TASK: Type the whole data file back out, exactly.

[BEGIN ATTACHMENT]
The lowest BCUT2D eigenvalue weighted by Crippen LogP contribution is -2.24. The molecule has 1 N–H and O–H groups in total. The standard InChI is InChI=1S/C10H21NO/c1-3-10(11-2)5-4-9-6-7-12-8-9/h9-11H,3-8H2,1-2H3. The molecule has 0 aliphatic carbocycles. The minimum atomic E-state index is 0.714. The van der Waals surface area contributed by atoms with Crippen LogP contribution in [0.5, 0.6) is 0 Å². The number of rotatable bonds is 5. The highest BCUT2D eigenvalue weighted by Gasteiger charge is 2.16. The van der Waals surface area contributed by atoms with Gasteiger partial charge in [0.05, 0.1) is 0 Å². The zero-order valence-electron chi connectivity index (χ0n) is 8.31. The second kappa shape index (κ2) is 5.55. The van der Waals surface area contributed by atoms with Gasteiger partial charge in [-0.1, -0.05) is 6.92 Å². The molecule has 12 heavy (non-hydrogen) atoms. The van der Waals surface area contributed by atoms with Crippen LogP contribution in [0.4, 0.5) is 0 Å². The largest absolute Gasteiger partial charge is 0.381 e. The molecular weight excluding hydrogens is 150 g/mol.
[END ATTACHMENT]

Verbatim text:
The lowest BCUT2D eigenvalue weighted by Crippen LogP contribution is -2.24. The molecule has 1 N–H and O–H groups in total. The standard InChI is InChI=1S/C10H21NO/c1-3-10(11-2)5-4-9-6-7-12-8-9/h9-11H,3-8H2,1-2H3. The molecule has 0 aliphatic carbocycles. The minimum atomic E-state index is 0.714. The van der Waals surface area contributed by atoms with Crippen LogP contribution in [0.5, 0.6) is 0 Å². The number of rotatable bonds is 5. The highest BCUT2D eigenvalue weighted by Gasteiger charge is 2.16. The van der Waals surface area contributed by atoms with Gasteiger partial charge in [0.05, 0.1) is 0 Å². The zero-order valence-electron chi connectivity index (χ0n) is 8.31. The second kappa shape index (κ2) is 5.55. The van der Waals surface area contributed by atoms with Gasteiger partial charge in [-0.1, -0.05) is 6.92 Å². The molecule has 12 heavy (non-hydrogen) atoms. The van der Waals surface area contributed by atoms with Crippen LogP contribution in [0.4, 0.5) is 0 Å². The largest absolute Gasteiger partial charge is 0.381 e. The molecular weight excluding hydrogens is 150 g/mol.